This post has been republished via RSS; it originally appeared at: New blog articles in Microsoft Tech Community.
We announce here that Microsoft's Automated Machine Learning, with nearly default settings, achieves a score in the 99th percentile of private leaderboard entries for the high-profile M5 forecasting competition. Customers use Automated Machine Learning (AutoML) for ML applications in regression, classification, and time series forecasting. For example, The Kantar Group leverages AutoML for churn analysis, allowing clients to boost customer loyalty and increase their revenue.
Our M5 result demonstrates the power and effectiveness of our Many Models Solution which combines classical time-series algorithms and modern machine learning methods. Many Models is used in production pipelines by customers such as AGL, Adamed, and Oriflame for demand forecasting applications. We also use our open-source Responsible AI tools to understand how the model leverages information in the training data. All computations take place on our scalable, cloud-based Azure Machine Learning platform.
The M5 Competition
The M5 Competition, the fifth iteration of the Makridakis time-series forecasting competition, provides a useful benchmark for retail forecasting methods. The data contains historical daily sales information for about 3,000 products from 10 different Wal-Mart retail store locations. As is often the case in retail scenarios, the data has hierarchical structure along product catalog and geographic dimensions. Data features like sales price, SNAP (food stamp) eligibility, and calendar events are provided by the organizers in addition to historical sales. The accuracy track of the competition evaluates 28-day-ahead forecasts for 30,490 store-product combinations. With submissions from over 5,000 teams and 24 baseline models, the competition provides a rich set of comparisons between different modeling strategies.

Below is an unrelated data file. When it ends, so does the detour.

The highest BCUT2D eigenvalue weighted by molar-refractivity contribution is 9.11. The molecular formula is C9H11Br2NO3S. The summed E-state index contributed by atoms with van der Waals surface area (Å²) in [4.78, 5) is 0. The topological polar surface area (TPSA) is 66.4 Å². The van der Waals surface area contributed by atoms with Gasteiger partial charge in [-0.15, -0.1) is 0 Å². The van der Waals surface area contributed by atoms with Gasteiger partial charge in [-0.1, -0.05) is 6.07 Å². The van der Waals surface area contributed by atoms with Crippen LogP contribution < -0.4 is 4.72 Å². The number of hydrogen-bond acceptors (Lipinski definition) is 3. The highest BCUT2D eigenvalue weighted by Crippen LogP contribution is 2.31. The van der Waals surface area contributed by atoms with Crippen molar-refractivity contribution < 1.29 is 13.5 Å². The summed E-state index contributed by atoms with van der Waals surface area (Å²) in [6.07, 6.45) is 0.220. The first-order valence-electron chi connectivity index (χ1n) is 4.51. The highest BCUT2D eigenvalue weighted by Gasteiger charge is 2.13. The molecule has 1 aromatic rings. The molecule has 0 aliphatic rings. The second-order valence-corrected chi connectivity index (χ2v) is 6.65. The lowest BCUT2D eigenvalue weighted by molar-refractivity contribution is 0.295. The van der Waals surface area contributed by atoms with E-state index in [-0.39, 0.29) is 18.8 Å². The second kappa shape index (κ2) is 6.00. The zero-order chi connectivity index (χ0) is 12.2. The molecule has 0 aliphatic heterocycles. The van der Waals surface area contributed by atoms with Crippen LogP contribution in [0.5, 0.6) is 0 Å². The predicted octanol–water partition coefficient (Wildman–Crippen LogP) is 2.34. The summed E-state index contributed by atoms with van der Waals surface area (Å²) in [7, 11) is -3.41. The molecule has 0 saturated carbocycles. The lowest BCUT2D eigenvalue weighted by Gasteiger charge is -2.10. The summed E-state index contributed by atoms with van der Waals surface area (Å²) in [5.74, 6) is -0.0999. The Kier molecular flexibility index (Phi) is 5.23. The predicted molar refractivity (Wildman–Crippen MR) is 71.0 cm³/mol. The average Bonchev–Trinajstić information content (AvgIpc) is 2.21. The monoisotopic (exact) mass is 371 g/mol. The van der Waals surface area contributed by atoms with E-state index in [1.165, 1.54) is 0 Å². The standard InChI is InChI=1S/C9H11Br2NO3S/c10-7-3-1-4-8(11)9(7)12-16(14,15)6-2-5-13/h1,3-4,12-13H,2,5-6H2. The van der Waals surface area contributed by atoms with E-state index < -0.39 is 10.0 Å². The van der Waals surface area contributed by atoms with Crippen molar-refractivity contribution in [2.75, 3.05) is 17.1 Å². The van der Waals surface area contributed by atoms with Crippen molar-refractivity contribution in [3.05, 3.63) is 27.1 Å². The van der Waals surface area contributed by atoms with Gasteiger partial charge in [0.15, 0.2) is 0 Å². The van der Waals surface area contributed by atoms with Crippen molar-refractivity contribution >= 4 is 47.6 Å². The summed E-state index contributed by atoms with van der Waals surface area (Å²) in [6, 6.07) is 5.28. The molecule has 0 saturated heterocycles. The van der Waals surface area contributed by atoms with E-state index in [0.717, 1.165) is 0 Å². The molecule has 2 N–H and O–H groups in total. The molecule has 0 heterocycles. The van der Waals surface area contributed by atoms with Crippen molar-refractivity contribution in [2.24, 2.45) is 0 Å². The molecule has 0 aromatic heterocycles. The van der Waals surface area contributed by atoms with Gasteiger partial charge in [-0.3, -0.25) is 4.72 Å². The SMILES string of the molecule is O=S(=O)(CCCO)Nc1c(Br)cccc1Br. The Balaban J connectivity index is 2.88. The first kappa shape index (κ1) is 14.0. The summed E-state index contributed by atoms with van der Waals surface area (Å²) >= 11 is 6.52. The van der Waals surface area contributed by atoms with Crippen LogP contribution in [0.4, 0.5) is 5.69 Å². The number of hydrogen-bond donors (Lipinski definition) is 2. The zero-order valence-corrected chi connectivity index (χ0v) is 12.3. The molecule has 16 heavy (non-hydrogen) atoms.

There are myriad approaches to modeling the M5 data, especially given its hierarchical structure. Since our goal is to demonstrate an automated solution, we executed what we considered the most simple strategy: build a model for each individual store-product combination. The result is a composite model with 30,490 constituent time-series models. Our Many Models Solution, born out of deep engagement with customers, is precisely suited to this task.
The Many Models accelerator runs independent Automated Machine Learning (AutoML) jobs on each store-product time-series, creating a model dictionary over the entire dataset. In turn, each AutoML job generates engineered features and sweeps over model classes and hyperparameters using a novel collaborative filtering algorithm. AutoML then selects the best model for each time-series via temporal cross-validation. Training and scoring are data-parallel operations for Many Models and easily scalable on Azure-managed compute resources.
Understanding the Final Model